How do you get appendicitis?
Both of my parents have had their appendix removed. I'm afraid it runs in the family and I'll get appendicitis too. How do you get it? Is there any way to avoid it?
I am sorry to hear that you are worried you may develop appendicitis since both of your parents have had it. The appendix is a vestigial structure (meaning that it doesn't have a significant known function in the human body) that is a small tubular structure that is a "blind pouch" which comes off the intestine at the junction of the small and large bowel. Any time that "-itis" is added onto an anatomic term means that there is inflammation of the structure. Acute appendicitis is thought to result from obstruction of the lumen of the appendix with something (typically a fecalith, or "stool stone") and causes a local infection. The danger, and fact that the condition is classified as a medical emergency, lies in the fact that when inflamed and infected, the appendix can burst spilling infected stool into the peritoneal cavity (the abdominal cavity that holds most of the visceral organs). Once someone develops appendicitis, the treatment is usually to removed the appendix before it ruptures either through an open surgical technique (laparotomy), or by using scopes (laparoscopic approach). There isn't much published on the prevention of appendicitis, as it results from a piece of stool obstructing the appendix. Some argue to make sure that bowel habits are healthy (i.e. moderately soft, but not runny stools), and regular (not allowing oneself to become constipated). I hope that this is informative and answers your question. If you have more questions, I would recommend making an appointment to discuss it with a primary practice physician, or a general surgeon. Best of luck.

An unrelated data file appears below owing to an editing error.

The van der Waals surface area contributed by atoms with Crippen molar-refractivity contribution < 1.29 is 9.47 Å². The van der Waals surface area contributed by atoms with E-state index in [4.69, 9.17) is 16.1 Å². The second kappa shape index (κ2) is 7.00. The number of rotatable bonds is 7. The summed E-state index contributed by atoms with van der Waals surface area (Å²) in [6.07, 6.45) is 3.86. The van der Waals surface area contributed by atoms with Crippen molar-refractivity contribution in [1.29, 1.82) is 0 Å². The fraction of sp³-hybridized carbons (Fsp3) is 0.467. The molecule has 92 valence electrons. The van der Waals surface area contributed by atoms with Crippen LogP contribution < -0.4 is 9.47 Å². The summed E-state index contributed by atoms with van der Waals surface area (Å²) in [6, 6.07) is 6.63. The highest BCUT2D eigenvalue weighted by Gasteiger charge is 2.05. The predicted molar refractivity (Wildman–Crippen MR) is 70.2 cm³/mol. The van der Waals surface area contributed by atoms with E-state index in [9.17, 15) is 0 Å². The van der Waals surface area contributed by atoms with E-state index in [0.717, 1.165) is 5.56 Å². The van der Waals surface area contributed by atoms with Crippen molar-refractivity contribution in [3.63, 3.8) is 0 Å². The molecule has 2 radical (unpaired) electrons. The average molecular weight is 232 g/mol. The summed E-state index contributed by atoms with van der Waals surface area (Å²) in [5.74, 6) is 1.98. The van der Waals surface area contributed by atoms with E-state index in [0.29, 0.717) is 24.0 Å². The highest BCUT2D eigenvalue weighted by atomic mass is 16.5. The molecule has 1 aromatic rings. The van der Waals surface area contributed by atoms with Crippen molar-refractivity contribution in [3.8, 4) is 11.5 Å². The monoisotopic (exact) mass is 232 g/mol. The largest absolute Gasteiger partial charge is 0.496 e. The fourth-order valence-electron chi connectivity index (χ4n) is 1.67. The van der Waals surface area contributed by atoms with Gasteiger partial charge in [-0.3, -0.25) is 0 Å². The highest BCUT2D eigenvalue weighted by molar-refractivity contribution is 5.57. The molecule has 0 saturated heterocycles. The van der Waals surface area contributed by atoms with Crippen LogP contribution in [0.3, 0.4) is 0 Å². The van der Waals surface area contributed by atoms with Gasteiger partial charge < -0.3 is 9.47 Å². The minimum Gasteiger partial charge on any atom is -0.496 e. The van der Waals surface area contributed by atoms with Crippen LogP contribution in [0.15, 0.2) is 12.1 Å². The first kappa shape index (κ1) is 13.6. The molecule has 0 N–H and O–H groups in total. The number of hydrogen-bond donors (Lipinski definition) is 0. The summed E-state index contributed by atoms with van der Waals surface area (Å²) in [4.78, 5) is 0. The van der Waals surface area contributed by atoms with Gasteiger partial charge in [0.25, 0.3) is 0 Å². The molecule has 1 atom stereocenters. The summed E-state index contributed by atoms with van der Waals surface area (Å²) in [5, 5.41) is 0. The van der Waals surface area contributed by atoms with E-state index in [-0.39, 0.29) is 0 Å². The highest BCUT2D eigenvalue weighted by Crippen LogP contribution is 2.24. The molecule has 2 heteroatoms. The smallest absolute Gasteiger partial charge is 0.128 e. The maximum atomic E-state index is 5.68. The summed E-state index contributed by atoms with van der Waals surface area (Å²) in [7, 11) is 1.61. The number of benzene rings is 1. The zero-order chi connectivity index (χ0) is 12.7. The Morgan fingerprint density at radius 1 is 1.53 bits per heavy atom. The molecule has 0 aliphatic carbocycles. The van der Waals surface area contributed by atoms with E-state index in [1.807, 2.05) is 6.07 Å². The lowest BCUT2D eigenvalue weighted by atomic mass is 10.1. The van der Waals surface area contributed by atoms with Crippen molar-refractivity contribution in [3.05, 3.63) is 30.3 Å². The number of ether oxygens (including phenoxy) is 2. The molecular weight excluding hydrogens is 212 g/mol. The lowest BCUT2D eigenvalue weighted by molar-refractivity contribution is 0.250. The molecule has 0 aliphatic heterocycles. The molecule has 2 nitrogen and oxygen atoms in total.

This answer is for general informational purposes only and is not a substitute for professional medical advice.
If you think you may have a medical emergency, call your doctor or (in the United States) 911 immediately. Always seek the advice of your doctor before starting or changing treatment. Medical professionals who provide responses to health-related questions are intended third party beneficiaries with certain rights under Zocdoc’s Terms of Service.